Build a retro wagon kit

Don’t dis­miss a kit be­cause it’s old. Chris Leigh ex­plains how, with a lit­tle work, you can cre­ate a lit­tle gem from an old kit.

Model Rail (UK) - - Contents -

Chris Leigh brings a vin­tage kit up to modern stan­dards.

Ilove the fact that even when you’ve been a rail­way mod­eller for as long as I have, you can still dis­cover new things. I’ve been work­ing to as­sem­ble a Wis­bech & Up­well train to run with our new ‘J70’ (see page 18) and that means ac­quir­ing a lot of fruit vans. ebay is my first port of call for such a project, just to see what’s avail­able. A search for ‘ fruit van OO’ re­vealed this ‘Rex BRMSB’ fruit van kit, amid loads of Bach­mann and Park­side of­fer­ings. It im­me­di­ately fired my cu­rios­ity. The Bri­tish Rail­way Mod­el­ling Stan­dards Bu­reau – BRMSB – es­tab­lished the first sets of stan­dard di­men­sions for var­i­ous UK mod­el­ling scales and gauges. Among them is the 14.5mm back-to-back mea­sure­ment which is still the stan­dard for ‘OO’, though many of the BRMSB stan­dards have been su­per­seded in the past 50 years. The fact that the kit de­scrip­tion men­tioned BRMSB cer­tainly dated it, but the ebay en­try showed noth­ing more than the box, still sealed from the day it was first packed 60-plus years ago. Hav­ing won the auc­tion, I was in for an­other sur­prise. The box mea­sured lit­tle more than a cou­ple of inches long and an inch or so square – scarcely big enough for a ready-to-run ‘ N’ gauge model. I broke the an­cient pa­per seal and re­moved the tightly packed parts, neatly wrapped in a strip of vin­tage Daily Mail which car­ried no date, but men­tioned the 1953 Aus­tralian cricket team and car­ried part of an ad­ver­tise­ment for the Austin A30! So, the kit dates from the mid-1950s. Let’s put that in con­text. Ready-to-run ‘O’ gauge tin­plate was still in vogue. ‘OO’ gauge meant the crud­est of Tri-ang coarse scale, and Hornby-dublo three-rail with tin­plate wag­ons. It was Christ­mas 1955 when I re­ceived my first Hornby-dublo train set. I was just – by a few days – nine years old. It was no won­der that the kit stressed its BRMSB cre­den­tials for here was a model which must have been state-of-the-art in its day. In fact, ‘J70s’ were still work­ing daily on the Wis­bech & Up­well when this kit was made. I de­cided to build it. Even if it’s not bril­liant by cur­rent stan­dards, it’s not that bad, and with a bit of ex­tra de­tail it would not be out of place among modern mod­els. I’ve no idea if it is based on a pro­to­type or if it’s just a generic short-wheel­base van, so I made some home­made de­cals to suit BR let­ter­ing style. I think the model would ben­e­fit from the ad­di­tion of brake levers so I will be check­ing to see what I can find in my spares box [ Now fit­ted! CJL]. In the mean­time, I’m al­ready half­way through build­ing a cute lit­tle brake van which looks very like the LNER type, and I’m bid­ding on a tank wagon kit.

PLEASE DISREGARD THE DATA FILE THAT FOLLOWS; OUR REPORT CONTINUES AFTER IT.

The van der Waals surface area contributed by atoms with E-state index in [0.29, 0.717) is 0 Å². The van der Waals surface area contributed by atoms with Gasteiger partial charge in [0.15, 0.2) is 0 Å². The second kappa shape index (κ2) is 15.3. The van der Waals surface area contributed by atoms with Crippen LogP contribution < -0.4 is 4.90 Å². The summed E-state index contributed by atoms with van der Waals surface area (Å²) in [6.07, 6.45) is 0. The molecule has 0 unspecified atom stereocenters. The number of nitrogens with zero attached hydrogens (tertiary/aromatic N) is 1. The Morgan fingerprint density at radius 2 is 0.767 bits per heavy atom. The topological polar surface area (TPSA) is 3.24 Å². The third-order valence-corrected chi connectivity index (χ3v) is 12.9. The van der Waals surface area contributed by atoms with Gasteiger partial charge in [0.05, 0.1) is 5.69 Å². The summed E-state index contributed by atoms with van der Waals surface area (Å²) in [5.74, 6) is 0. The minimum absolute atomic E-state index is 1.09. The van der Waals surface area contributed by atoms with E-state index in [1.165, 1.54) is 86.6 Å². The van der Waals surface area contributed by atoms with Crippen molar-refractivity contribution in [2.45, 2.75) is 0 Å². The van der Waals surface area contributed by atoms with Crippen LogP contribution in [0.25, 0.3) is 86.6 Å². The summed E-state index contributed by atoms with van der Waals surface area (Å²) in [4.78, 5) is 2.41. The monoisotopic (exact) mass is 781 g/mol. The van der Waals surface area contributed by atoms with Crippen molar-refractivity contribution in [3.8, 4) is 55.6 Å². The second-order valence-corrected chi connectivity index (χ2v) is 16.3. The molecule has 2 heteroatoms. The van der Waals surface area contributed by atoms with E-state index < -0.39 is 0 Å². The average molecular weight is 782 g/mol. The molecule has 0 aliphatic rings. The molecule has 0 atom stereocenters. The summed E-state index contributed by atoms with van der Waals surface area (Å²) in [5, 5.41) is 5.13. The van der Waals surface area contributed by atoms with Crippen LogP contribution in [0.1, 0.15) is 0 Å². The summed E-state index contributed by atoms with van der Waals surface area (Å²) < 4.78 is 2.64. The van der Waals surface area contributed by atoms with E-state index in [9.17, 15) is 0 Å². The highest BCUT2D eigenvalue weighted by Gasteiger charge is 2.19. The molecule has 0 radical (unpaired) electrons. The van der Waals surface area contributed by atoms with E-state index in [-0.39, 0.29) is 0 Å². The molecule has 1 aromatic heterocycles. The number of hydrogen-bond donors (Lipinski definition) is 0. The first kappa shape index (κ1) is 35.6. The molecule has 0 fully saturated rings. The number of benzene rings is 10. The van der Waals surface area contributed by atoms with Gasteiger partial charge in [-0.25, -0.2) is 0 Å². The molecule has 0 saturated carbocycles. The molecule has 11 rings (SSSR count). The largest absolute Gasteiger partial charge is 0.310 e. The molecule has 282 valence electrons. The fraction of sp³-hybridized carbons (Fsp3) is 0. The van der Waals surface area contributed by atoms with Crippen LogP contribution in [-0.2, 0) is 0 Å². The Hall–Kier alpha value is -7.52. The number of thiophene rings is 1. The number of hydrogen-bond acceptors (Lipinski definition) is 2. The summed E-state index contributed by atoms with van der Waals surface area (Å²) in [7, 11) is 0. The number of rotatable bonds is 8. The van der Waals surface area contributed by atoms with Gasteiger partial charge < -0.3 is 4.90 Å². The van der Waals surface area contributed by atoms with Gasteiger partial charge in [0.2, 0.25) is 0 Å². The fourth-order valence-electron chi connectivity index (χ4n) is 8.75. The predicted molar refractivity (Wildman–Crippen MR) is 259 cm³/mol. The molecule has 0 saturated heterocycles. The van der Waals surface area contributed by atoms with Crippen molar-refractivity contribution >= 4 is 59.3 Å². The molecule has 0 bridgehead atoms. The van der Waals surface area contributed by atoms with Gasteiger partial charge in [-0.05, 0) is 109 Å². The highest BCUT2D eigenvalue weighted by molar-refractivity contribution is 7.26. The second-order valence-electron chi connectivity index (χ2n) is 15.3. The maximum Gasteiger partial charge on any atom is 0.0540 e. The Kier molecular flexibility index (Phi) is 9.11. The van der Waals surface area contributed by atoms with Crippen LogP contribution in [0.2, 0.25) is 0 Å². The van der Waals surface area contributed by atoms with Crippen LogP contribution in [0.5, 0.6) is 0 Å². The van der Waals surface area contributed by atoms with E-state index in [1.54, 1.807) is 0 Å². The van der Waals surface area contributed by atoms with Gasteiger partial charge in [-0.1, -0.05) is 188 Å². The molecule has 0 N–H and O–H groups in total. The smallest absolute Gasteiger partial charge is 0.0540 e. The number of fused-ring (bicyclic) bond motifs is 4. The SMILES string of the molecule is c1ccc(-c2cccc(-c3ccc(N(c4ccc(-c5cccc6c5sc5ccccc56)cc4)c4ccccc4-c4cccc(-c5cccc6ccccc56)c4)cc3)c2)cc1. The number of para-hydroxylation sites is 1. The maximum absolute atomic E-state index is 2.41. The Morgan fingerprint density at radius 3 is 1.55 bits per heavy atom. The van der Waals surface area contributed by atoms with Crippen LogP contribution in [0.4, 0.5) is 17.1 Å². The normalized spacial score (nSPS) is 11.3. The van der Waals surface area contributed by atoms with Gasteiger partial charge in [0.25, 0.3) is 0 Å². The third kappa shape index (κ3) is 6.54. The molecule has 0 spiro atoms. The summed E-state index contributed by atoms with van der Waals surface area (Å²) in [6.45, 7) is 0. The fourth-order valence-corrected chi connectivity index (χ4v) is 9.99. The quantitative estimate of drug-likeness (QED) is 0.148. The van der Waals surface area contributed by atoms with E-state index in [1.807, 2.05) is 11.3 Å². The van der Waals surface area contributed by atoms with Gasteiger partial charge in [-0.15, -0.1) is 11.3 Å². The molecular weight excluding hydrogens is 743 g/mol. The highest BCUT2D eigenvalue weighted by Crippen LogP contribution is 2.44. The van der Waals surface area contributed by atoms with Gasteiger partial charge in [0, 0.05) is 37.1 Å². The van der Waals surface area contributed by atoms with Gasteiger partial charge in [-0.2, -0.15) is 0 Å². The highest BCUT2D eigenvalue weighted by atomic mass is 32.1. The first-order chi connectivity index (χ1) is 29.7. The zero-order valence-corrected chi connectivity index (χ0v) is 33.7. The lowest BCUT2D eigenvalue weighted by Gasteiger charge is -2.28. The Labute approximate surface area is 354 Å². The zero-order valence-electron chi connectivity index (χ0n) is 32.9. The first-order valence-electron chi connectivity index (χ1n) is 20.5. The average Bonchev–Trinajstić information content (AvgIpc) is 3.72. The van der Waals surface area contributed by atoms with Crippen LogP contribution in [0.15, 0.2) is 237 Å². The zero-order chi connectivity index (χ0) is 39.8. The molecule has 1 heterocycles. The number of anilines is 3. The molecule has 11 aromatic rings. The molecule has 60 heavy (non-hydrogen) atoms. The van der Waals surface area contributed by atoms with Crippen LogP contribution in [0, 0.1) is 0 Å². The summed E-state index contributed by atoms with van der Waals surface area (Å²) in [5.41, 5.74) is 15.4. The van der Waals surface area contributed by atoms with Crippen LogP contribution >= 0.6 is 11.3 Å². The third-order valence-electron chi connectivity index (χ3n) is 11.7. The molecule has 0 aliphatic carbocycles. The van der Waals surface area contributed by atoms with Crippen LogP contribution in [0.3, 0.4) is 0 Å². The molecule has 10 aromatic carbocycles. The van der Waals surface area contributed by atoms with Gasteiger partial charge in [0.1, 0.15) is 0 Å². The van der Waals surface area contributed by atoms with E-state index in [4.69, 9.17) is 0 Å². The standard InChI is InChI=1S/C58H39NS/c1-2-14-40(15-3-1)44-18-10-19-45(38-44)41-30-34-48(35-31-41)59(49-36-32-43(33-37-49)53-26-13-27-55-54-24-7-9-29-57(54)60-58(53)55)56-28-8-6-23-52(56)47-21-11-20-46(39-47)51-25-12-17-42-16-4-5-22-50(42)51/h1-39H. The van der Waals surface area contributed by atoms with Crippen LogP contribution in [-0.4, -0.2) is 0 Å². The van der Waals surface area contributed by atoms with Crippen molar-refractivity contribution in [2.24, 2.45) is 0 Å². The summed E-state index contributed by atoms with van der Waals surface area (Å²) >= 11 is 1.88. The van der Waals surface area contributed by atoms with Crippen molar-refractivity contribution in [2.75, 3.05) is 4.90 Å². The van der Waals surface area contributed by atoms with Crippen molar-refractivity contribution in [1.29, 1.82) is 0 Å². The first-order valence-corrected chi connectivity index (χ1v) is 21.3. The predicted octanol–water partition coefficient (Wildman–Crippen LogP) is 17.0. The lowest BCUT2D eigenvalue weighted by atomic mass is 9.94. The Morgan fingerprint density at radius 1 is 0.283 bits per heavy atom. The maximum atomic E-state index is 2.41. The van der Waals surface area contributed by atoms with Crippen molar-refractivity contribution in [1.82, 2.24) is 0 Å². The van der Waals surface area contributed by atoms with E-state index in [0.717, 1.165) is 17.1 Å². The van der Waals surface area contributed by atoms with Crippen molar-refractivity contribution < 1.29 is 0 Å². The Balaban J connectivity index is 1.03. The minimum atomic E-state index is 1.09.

RAIL AR­CHIVE STEPHEN­SON

‘J70’ 0-6-0T No. 7130 at Wis­bech, circa 1935, with short goods train, com­pris­ing 12t steel-ended van No. 185785 and a ‘Toad B’ brake van. Fruit vans were com­mon sights dur­ing the busy har­vest pe­riod, with gen­eral pur­pose vans and open wag­ons used through­out the year.

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